And for some extra fun . . .
If you could pick one superhero to save you from impending doom, who would it be and why?

Ironman, because of his dry sense of humor and because he doesn’t take himself too seriously.

If you could guest star in one TV show, what would be and what would your ideal role be?

These days, I’d like to be a guest star on NBC’s This is Us. I’d want to be Rebecca’s best friend who has known her for years, and who knows exactly how and when her Rebecca’s husband Jack died because of how long they’ve been friends.  Can you tell as I write this that this little detail is yet a mystery after a dozen emotionally-gripping episodes?

Name one significant heirloom or keepsake you have and why it’s important to you:

I’ve got my grandmother’s pearls; the same grandma who eloped with my Papa. They remind me that love is luminescent and mysterious and precious, and that from an irritating grain of sand, something beautiful can result.

We’d love you have you share a snippet from your novel to entice us and hook us! ☺ Please share something below:

I’d be happy to. Here you go!

RMS Queen Mary
Southampton, England
May 1936

The afternoon sun lies low and sweet among the clouds that hug the harbor, bathing the promenade deck in shimmering half-light. On the pier, a brass band plays a happy tune as good-byes are said at the far end of the gangway. Men with cameras are jockeying for position to catch the best view of us pulling away from the dock.
Today is different than all the other days. I feel the change all around me. Something new is about to happen.
I study each person as they step aboard, but no one pays me any mind. They don’t know I am here so they do not stiffen at my touch or reach for me or gape wide-eyed in surprise or alarm. They alight on the decks, cheerful and carefree, joyfully reaching for glasses of champagne offered by white-coated stewards.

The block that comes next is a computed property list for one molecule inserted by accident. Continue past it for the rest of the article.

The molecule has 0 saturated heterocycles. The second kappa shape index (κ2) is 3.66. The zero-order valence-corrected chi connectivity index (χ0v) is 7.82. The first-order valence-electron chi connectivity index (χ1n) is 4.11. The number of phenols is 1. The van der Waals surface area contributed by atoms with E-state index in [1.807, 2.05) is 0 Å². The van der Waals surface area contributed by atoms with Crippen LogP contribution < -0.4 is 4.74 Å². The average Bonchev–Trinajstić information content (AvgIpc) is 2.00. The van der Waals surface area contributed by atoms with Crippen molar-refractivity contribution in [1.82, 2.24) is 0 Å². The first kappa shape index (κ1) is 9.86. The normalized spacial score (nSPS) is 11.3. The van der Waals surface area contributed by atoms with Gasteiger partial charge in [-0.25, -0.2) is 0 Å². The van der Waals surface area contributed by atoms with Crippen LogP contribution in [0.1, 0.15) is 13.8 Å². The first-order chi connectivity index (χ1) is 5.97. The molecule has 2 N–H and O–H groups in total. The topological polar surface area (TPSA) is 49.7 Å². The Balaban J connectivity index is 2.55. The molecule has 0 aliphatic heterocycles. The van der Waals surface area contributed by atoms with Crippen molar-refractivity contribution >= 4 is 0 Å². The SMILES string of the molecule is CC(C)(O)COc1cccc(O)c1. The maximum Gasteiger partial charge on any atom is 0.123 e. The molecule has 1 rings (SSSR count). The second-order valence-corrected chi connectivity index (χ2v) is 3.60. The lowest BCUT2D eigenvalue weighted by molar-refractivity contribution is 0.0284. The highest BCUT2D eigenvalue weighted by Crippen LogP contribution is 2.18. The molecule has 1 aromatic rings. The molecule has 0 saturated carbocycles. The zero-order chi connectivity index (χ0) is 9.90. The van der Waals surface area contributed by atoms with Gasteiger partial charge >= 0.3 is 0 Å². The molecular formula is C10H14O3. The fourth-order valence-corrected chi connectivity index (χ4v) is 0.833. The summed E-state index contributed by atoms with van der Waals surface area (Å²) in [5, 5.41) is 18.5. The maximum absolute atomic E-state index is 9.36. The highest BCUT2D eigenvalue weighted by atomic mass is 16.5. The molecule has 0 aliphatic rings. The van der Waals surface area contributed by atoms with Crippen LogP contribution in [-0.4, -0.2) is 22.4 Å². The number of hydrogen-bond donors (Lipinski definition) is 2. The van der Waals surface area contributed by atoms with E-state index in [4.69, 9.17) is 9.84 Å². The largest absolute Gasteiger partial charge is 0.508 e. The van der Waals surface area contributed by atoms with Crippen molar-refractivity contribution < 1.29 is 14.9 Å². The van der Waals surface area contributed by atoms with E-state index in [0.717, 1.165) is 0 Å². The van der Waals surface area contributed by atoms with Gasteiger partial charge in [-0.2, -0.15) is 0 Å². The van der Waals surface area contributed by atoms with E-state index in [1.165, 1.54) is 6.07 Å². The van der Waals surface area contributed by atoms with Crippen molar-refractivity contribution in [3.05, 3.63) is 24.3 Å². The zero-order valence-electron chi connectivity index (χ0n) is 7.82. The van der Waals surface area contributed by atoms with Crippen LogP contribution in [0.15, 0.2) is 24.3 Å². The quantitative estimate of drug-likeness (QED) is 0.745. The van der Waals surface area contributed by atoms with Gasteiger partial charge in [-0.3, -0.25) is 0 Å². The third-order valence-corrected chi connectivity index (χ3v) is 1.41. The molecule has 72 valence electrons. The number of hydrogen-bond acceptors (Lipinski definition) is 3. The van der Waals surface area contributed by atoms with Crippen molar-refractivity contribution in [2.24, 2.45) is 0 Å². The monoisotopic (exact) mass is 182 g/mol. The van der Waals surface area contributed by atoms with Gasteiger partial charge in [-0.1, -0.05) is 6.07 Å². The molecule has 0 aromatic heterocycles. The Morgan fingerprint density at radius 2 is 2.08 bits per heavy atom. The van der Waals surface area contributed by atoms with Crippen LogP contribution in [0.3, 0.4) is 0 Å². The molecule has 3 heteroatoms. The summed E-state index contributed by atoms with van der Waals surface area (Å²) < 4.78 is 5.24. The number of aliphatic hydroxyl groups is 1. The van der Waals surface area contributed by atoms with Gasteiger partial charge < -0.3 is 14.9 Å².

I drift among them all, unseen, unnoticed.
But then a woman with peacock feathers in her hat breathes in deep when I swirl about her, as though she has caught my scent and is mesmerized by it. Intrigued, I linger. Her eyes widen in surprise as she stands there at a portside railing.
“Where are you?” the woman murmurs, so soft, it is almost like a whispered prayer.
She is speaking to me. She senses my presence. This woman is the first. I did not know this was possible.
“Don’t be afraid,” she says. “Where are you?”
I fold in closer to her. “Here,” is what I want to say.
“Do you want to tell me your name?” she asks kindly.
And oh yes, how I want to. But I cannot.
“Have you been here awhile?” she asks.
I don’t know the answer to this question. And that troubles me.
“It’s all right. You can trust me,” she says soothingly.
I want to trust her but I hesitate. Her questions fill me with unease. Another woman, this one red-haired and wearing a tweed coat, approaches. A wave of concern washes over her as she looks at the woman in the peacock feather hat.
“Who in the world are you talking to?” says this new woman.
The woman who knows I am here startles. Her gaze darts about, as though she thinks I might scamper away at this intrusion. Instead, I move closer to her. The silken strands of the feathers on her hat ripple like sea grass under water as I draw near. She opens her mouth in awe…
Reprinted with permission from A BRIDGE ACROSS THE OCEAN by Susan Meissner from Berkley Books, copyright 2017.

Readers: 
Leave a comment for a chance to win a copy.
Have you cruised before?
Which oceans have you seen?
What's your favorite thing about our interview with Susan today?


Thank you so much for visiting today, Susan! It was a blast!


Here are Susan's links:
http://susanlmeissner.com
On Facebook as susan.meissner
On Twitter as @SusanMeissner
On Instagram as @soozmeissner
Buy link page: http://www.penguinrandomhouse.com/books/318418/a-bridge-across-the-ocean-by-susan-meissner/9780451476005

-------------
Blog post by Anne Love-
Writer of Historical Romance inspired by her family roots. 
Nurse Practitioner by day. 
Wife, mother, writer by night.